Atlanta, GA (PRWEB) July 02, 2014
Health care providers wrote 259 million prescriptions for opioid painkillers in 2012 – many more in some states than in others – according to a Vital Signs report released today by the Centers for Disease Control and Prevention that highlights the danger of overdose. The report also has an example of a state that reversed its overdose trend.
Health care providers in the highest prescribing state, Alabama, wrote almost three times as many of these prescriptions per person as those in the lowest prescribing state, Hawaii. Most of the highest prescribing states were in the South. Previous research has shown that regional variation in use of prescriptions cannot be explained by the underlying health status of the population.
The Vital Signs report also contains a study highlighting the success of Florida in reversing prescription drug overdose trends. Results showed that after statewide legislative and enforcement actions in 2010 and 2011, the death rate from prescription drug overdose decreased 23 percent between 2010 and 2012. Florida officials had taken these actions in response to a 28 percent increase in the drug overdose death rate over the preceding years (2006-2010).
Declines in death rates in Florida for specific prescription painkillers (oxycodone, methadone, and hydrocodone) and sedatives paralleled declines in prescribing rates for those drugs. This report was based on Florida Medical Examiners Commission data from 2006 to 2012 and IMS Health National Prescription Audit data from 2008 to 2012.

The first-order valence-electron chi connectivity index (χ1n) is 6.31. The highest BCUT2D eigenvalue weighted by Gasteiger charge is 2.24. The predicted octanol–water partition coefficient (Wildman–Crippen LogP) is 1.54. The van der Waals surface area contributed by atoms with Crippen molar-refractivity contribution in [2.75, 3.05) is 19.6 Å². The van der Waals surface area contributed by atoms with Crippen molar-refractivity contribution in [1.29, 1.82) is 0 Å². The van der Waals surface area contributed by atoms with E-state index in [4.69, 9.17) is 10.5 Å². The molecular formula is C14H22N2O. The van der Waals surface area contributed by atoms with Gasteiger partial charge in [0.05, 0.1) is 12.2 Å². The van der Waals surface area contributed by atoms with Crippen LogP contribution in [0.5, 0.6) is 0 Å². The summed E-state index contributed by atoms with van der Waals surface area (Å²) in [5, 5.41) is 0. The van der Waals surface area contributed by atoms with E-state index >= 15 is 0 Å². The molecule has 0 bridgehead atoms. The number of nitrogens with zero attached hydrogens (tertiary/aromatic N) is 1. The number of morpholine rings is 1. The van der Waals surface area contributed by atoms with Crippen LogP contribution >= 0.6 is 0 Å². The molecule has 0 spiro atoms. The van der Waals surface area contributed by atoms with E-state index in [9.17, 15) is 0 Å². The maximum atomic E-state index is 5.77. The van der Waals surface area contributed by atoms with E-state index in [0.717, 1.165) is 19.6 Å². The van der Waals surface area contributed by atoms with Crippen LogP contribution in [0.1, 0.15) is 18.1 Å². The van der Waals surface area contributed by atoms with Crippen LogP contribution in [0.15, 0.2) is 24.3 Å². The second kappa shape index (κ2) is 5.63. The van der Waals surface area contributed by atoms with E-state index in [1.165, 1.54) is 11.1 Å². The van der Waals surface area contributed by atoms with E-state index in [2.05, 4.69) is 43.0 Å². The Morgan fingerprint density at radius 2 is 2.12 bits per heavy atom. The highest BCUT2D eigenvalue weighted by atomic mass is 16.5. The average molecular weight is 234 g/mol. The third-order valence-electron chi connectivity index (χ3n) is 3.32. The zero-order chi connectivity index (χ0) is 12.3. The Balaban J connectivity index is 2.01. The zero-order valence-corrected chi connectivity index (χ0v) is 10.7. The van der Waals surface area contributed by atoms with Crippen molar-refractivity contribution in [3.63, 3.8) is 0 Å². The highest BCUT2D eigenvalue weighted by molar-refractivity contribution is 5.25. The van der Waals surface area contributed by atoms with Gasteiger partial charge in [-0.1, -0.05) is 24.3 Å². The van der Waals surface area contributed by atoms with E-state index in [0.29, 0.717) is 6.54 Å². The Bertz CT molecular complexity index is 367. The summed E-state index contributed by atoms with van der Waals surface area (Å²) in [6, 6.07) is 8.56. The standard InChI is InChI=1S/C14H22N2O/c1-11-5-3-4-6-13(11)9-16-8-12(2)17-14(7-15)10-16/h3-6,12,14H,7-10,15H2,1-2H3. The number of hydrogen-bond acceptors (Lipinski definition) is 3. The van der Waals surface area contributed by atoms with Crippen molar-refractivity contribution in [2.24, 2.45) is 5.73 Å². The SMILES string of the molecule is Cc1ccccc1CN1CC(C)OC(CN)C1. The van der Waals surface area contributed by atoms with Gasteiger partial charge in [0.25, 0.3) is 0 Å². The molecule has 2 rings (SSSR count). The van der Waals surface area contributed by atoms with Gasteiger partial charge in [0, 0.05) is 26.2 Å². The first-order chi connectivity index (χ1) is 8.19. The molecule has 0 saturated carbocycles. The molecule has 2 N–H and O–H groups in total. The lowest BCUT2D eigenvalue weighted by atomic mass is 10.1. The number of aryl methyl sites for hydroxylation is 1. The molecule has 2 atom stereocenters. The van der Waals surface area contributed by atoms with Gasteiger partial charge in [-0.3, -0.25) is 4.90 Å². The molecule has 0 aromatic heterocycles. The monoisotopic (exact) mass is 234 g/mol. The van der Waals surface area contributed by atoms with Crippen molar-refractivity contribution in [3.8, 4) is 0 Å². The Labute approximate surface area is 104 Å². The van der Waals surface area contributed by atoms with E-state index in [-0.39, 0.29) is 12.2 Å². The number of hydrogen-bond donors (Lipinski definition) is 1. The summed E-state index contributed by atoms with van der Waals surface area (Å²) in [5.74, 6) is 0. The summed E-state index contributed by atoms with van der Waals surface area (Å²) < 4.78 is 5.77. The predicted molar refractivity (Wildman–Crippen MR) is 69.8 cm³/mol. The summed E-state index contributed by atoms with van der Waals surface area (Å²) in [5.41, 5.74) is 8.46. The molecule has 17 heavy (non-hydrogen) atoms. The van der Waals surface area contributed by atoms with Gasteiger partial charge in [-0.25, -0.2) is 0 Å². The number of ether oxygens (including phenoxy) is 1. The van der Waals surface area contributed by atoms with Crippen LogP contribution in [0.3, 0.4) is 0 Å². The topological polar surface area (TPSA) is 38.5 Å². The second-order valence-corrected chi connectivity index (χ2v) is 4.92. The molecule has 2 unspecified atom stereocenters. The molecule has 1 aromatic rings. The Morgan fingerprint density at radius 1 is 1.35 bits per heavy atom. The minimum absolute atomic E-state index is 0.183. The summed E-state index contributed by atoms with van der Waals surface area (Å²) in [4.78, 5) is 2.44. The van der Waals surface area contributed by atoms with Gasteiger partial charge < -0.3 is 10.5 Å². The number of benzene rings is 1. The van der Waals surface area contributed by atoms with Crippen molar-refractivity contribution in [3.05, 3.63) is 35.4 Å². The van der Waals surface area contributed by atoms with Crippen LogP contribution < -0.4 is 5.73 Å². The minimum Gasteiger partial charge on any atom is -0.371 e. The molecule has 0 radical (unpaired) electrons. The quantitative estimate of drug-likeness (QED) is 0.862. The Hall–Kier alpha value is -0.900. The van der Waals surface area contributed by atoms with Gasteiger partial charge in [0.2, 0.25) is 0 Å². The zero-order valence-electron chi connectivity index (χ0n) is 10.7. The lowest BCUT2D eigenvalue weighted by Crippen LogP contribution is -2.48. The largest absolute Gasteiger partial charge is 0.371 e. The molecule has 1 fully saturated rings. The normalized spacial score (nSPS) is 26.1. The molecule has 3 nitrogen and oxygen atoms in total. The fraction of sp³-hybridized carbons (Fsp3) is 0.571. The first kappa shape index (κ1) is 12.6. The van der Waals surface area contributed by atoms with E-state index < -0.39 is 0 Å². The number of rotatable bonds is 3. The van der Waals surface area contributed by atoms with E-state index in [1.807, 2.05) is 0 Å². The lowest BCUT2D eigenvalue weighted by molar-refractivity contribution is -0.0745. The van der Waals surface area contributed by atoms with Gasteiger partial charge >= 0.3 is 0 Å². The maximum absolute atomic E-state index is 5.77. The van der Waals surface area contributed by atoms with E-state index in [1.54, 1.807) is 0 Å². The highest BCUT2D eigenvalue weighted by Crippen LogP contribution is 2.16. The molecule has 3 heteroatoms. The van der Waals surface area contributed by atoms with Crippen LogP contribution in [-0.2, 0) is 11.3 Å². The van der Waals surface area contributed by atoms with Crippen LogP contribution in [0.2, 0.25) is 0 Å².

“Prescription drug overdose is epidemic in the United States. All too often, and in far too many communities, the treatment is becoming the problem,” said CDC Director Tom Frieden, M.D., M.P.H. “Overdose rates are higher where these drugs are prescribed more frequently. States and practices where prescribing rates are highest need to take a particularly hard look at ways to reduce the inappropriate prescription of these dangerous drugs.”
For this Vital Signs report, CDC analyzed 2012 prescribing data collected from retail pharmacies in the United States by a commercial vendor. CDC calculated prescribing rates by state for various types of opioid painkillers.
Key findings include:
“We know we can do better. State variation in prescribing shows us that the overprescribing of opioids can be reduced safely and feasibly,” said Daniel M. Sosin, M.D., M.P.H., F.A.C.P., acting director of CDC’s National Center for Injury Prevention and Control. “Improving how opioids are prescribed will help us prevent the 46 prescription painkiller overdose deaths that occur each day in the United States.”
Previous research has shown that state variation does not necessarily translate to better health outcomes or patient satisfaction. In fact, high rates of use might produce worse outcomes.
Steps that states can take to address the overprescribing of painkillers include:
CDC's Injury Center works to protect the safety of everyone, every day. For more information about prescription drug overdoses, please visit http://www.cdc.gov/homeandrecreationalsafety/overdose.
Vital Signs is a CDC report that appears on the first Tuesday of the month as part of the CDC journal Morbidity and Mortality Weekly Report, or MMWR. The report provides the latest data and information on key health indicators. These are cancer prevention, obesity, tobacco use, motor vehicle passenger safety, prescription drug overdose, HIV/AIDS, alcohol use, health care–associated infections, cardiovascular health, teen pregnancy, food safety and viral hepatitis.